Watch translucent cockroach babies burst from their egg cases in skin-crawling footage

An incredible new video captures the skin-crawling moment dozens of translucent cockroach larvae burst from their leathery egg case.

The footage shows a protective egg capsule called an ootheca opening up to reveal the tiny cockroach larvae emerging, their bodies unfolding as they begin to explore their subterranean nursery.

The clip is from National Geographic's new series "A Real Bug's Life," which is available to stream on Disney+ from Jan. 24.

Cockroach larvae are seen emerging from their egg cases in "A Real Bug's Life." (Image credit: Nat Geo/Disney+/A Real Bug's Live)

Related: American burying beetle: The meat-eating insect that buries bodies for its babies to feast on

Typically found in sewers and drains, female American cockroaches (Periplaneta americana) produce one egg case per month or more that protects around 16 eggs. The female places the case by food and water and sometimes secretes a sticky substance to glue the egg case to a surface. 

Capturing the cockroach babies emerging from their case was extremely difficult, series producer Bill Markham told Live Science in an email. "It took six months of trial and error to get it right," he said.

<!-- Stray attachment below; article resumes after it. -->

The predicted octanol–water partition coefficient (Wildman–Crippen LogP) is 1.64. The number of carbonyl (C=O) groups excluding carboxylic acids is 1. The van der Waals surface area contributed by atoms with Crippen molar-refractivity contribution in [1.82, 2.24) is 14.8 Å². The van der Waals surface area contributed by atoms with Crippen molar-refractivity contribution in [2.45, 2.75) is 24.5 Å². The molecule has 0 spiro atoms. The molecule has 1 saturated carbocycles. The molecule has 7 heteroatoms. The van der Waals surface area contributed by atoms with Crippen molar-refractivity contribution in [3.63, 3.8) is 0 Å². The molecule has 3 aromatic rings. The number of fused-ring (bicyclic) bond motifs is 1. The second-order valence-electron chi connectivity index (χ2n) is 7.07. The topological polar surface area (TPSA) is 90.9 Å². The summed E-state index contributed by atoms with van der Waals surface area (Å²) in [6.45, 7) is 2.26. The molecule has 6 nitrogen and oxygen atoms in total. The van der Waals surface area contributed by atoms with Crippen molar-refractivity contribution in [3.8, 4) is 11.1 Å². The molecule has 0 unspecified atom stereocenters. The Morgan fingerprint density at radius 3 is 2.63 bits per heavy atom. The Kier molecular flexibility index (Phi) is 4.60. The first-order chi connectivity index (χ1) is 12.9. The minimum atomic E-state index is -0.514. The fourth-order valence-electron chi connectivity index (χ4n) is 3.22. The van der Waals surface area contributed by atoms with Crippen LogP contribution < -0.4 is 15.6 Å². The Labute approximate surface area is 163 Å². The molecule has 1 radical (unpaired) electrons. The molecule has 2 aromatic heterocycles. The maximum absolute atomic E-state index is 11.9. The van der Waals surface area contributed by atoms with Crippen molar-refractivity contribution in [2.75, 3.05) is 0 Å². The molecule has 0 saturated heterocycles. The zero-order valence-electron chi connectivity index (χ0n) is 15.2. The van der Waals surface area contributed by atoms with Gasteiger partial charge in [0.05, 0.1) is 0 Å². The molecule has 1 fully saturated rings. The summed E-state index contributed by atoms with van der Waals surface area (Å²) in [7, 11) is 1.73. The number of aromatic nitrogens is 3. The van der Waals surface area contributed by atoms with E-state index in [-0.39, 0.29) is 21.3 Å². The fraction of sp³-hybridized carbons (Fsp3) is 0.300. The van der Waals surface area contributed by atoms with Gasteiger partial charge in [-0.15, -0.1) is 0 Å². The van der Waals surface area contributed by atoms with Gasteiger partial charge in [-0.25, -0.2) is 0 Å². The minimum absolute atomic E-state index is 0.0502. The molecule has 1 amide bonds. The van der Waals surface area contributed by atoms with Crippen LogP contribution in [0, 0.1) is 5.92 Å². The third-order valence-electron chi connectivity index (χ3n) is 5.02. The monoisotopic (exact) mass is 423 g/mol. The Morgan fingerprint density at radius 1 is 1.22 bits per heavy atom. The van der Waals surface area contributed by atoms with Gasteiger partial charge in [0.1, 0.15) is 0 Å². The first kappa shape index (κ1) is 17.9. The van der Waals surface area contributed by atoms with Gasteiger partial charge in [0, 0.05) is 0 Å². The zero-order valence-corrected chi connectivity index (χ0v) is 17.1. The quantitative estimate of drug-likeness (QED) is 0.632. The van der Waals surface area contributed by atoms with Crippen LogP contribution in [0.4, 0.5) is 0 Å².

Capturing this footage in the wild would have been impossible, he said, so entomologist Tim Cockerill and cinematographer Nathan Small placed cockroach egg cases they had collected from a university lab in the laundry room of Small's home. Conditions were carefully controlled so each batch of egg cases would hatch after one another.

It took a month before the first roaches started to emerge. "Once the first ootheca opened it was all systems go," Markham said.

Small then spent seven hours filming each shot. The results are incredible... if a little creepy," Markham said.

Elise Poore
Editorial executive

Elise studied marine biology at the University of Portsmouth in the U.K. She has worked as a freelance journalist focusing on the aquatic realm. Elise is working with Live Science through Future Academy, a program to train future journalists on best practices in the field.